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LAFF ’10 | Director Brett Haley on his Crewless Film “The New Year”

LAFF '10 | Director Brett Haley on his Crewless Film "The New Year"

“With a breakout performance from Trieste Kelly Dunn, Brett Haley’s note-perfect directorial debut is a quiet revelation. Dunn plays Sunny, who left school when her father fell ill and returned to her suburban Florida hometown to care for him. That was two and a half years ago. Today, her life still on pause, she watches the world go by from behind the shoe rental counter of the local bowling alley and tells herself that she’s content. But when a former high school rival returns to town for the Christmas holiday, his presence prompts her to reconsider what she wants—and needs—to do for herself. There is a gentle sadness running through The New Year that is a marvel to observe. It can be seen in the eyes of Dunn, who gives an intelligent, finely modulated performance as a young woman drifting through a life she never imagined for herself, and in Haley’s empathic direction. With a clean style in perfect harmony with his story, Haley sensitively captures Sunny’s awakening as she slowly comes to realize the bittersweet necessity of moving on.” [Synposis provided by LAFF]

The New Year
Narrative Competition
(USA, 2009, 96 mins, HDCAM 23.98)
Directed By: Brett Haley
Producers: Brett Haley, Elizabeth Kennedy
Screenwriters: Brett Haley, Elizabeth Kennedy
Cinematographer: Rob C. Givens
Editor: Brett Haley
Cast: Trieste Kelly Dunn, Ryan Hunter, Kevin Wheatley,Linda Lee McBride, Marc Petersen, Lance Brannon

[EDITOR’S NOTE: indieWIRE is profiling the Narrative and Documentary Competition filmmakers who are screening their films at the Los Angeles Film Festival]

Haley on writing the “The New Year”…

I got the idea for the film on a train from New York to Philadelphia. I was working as John Hillcoat’s assistant on the film “The Road” and we were doing the post in Philadelphia. On the train I spotted a bowling alley in the middle of nowhere Pennsylvania. I was struck by it and the idea about a girl who works the shoes in a bowling alley just hit me. I called my sister-in-law Elizabeth Kennedy and asked her if she’d write the film with me and she luckily agreed. The story developed naturally but when we started writing we didn’t really know where we were going with it. I had the basic premise and most of the characters worked out and Elizabeth and I just started writing. We would write around ten pages then email them off to each other. The person would edit the ten pages then send an additional ten back. We went back and forth like that until we had the final script.

On less is more…

Two things were a given when I started making the film. One, we had no money and two, we had no crew. Instead of making this a hindrance to the filmmaking I tried to embrace it and it was actually an extremely freeing experience. The actors doubled as crew went they weren’t onscreen. They would hold a boom or move a light but basically it was just me and Rob Givens, my DP, on set. We shot two cameras in opposite directions for the whole film. I really loved working that way. We moved twice as fast and it was great for actors as well. It required that they were always on camera and by having no crew and minimal equipment it kept things quick and easy. Actors were never waiting around for hours while we set up because we had nothing to set up. We didn’t have a production designer so the sets were what they were on location. By being a small affair everyone got to focus on what was really important: the script and the performances. Less was truly more for us.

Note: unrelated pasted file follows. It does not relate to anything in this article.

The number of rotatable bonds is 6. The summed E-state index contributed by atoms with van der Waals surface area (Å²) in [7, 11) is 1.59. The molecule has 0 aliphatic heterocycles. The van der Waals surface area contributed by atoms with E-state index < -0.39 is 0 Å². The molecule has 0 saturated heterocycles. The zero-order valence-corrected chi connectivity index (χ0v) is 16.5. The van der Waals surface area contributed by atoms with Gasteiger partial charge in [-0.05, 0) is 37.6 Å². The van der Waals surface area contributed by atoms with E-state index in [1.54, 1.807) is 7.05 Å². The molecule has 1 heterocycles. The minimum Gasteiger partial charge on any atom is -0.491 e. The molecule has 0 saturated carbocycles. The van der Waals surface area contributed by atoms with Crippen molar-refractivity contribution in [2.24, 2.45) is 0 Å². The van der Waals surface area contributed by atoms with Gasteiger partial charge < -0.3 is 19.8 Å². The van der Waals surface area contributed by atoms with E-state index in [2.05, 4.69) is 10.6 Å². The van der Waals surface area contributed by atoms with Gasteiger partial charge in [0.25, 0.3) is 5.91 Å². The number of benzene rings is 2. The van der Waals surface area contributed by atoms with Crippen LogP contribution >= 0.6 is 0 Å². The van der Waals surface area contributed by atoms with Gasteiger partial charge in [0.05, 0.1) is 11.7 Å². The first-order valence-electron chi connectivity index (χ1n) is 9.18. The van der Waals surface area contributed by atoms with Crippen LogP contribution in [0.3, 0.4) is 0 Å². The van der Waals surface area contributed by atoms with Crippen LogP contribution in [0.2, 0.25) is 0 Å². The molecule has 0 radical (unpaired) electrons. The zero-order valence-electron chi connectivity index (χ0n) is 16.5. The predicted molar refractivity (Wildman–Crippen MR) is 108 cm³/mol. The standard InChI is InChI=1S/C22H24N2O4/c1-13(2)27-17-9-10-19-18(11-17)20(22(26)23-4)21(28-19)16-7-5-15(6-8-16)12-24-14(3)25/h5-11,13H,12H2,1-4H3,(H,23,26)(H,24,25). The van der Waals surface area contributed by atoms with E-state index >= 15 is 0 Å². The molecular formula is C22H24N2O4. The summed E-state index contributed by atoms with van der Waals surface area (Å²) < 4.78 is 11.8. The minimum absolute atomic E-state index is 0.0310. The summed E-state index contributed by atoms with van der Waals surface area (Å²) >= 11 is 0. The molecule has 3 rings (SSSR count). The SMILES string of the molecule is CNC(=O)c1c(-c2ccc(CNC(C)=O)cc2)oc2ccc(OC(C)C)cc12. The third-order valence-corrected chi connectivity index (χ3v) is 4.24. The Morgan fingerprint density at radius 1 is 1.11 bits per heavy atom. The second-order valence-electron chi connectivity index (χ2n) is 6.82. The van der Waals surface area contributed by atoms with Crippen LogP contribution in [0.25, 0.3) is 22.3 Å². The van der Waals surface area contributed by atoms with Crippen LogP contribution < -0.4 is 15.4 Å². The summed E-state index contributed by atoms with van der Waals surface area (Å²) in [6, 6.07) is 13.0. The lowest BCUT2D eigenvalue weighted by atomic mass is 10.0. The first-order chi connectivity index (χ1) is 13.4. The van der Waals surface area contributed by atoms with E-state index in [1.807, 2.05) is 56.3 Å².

On getting it out there…

The biggest challenges honestly came after the film was done. I was staring down the barrel of thousands of festival dollars to spend, and I was really at a loss as to how it all works. It’s a horribly frustrating and overwhelming process: how to get your movie out there. In the current climate of independent filmmaking the filmmaker is forced to be everything. Not every filmmaker is a natural self-promoter but it seems that, in one way or another, you have to do that and it’s not exactly easy or natural.

The best of “The New Year”…

Hopefully they like the no-frills approach to the characters and story. We tried to make a film that is honest to it’s characters and situations. At the end of the day, it’s really about people being good to each other and true to themselves.

On the influential films and filmmakers…

Visually, I was really inspired by a Japanese film called “Linda, Linda, Linda.” I love the objectivity in that film and wanted to create the same no-nonsense frames in my film. In my overall approach though, I was inspired by John Cassavetes. I was reading “Cassavetes on Cassavetes” every day and watching all of his movies. I listened to the commentary on “Woman Under The Influence” and I remember the sound recorder saying that Cassavetes loved background noise when they were shooting. He would say something like “That’s what it sounds like in real life, why should it be quiet?” I definitely tried to take that mentality on set with me, especially when we were shooting at an
active bowling alley.

On what comes next…

I’ve adapted the novel “Project X” into a screenplay with the author Jim Shepard. I’m also writing another screenplay with my co-writer Elizabeth that takes place in Brooklyn.

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